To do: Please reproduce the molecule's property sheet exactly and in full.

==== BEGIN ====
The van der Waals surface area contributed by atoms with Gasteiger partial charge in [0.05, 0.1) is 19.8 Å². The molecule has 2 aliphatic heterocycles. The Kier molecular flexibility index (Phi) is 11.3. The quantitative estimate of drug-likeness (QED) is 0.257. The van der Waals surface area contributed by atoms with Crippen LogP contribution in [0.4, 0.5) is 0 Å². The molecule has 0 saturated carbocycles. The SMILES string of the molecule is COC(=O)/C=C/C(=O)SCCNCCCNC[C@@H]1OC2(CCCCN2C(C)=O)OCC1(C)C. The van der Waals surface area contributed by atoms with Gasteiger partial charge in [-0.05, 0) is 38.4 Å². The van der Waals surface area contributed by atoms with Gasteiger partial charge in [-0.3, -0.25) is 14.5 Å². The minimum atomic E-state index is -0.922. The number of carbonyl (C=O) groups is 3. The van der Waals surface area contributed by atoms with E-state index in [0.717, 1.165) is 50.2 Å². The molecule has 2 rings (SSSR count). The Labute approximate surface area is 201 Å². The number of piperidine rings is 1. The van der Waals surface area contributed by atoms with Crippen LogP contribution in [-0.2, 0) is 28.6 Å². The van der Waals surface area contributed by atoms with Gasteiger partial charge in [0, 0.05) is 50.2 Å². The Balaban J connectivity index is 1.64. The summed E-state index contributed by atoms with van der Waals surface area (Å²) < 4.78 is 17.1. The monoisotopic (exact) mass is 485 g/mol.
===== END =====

The van der Waals surface area contributed by atoms with Gasteiger partial charge in [0.05, 0.1) is 19.8 Å². The molecule has 2 aliphatic heterocycles. The Kier molecular flexibility index (Phi) is 11.3. The quantitative estimate of drug-likeness (QED) is 0.257. The van der Waals surface area contributed by atoms with Crippen LogP contribution in [0.4, 0.5) is 0 Å². The molecule has 0 saturated carbocycles. The SMILES string of the molecule is COC(=O)/C=C/C(=O)SCCNCCCNC[C@@H]1OC2(CCCCN2C(C)=O)OCC1(C)C. The van der Waals surface area contributed by atoms with Gasteiger partial charge in [-0.05, 0) is 38.4 Å². The van der Waals surface area contributed by atoms with Gasteiger partial charge in [-0.3, -0.25) is 14.5 Å². The minimum atomic E-state index is -0.922. The number of carbonyl (C=O) groups is 3. The van der Waals surface area contributed by atoms with E-state index in [0.717, 1.165) is 50.2 Å². The molecule has 2 rings (SSSR count). The Labute approximate surface area is 201 Å². The number of piperidine rings is 1. The van der Waals surface area contributed by atoms with Crippen LogP contribution in [-0.2, 0) is 28.6 Å². The van der Waals surface area contributed by atoms with Gasteiger partial charge in [0, 0.05) is 50.2 Å². The Balaban J connectivity index is 1.64. The summed E-state index contributed by atoms with van der Waals surface area (Å²) < 4.78 is 17.1. The monoisotopic (exact) mass is 485 g/mol.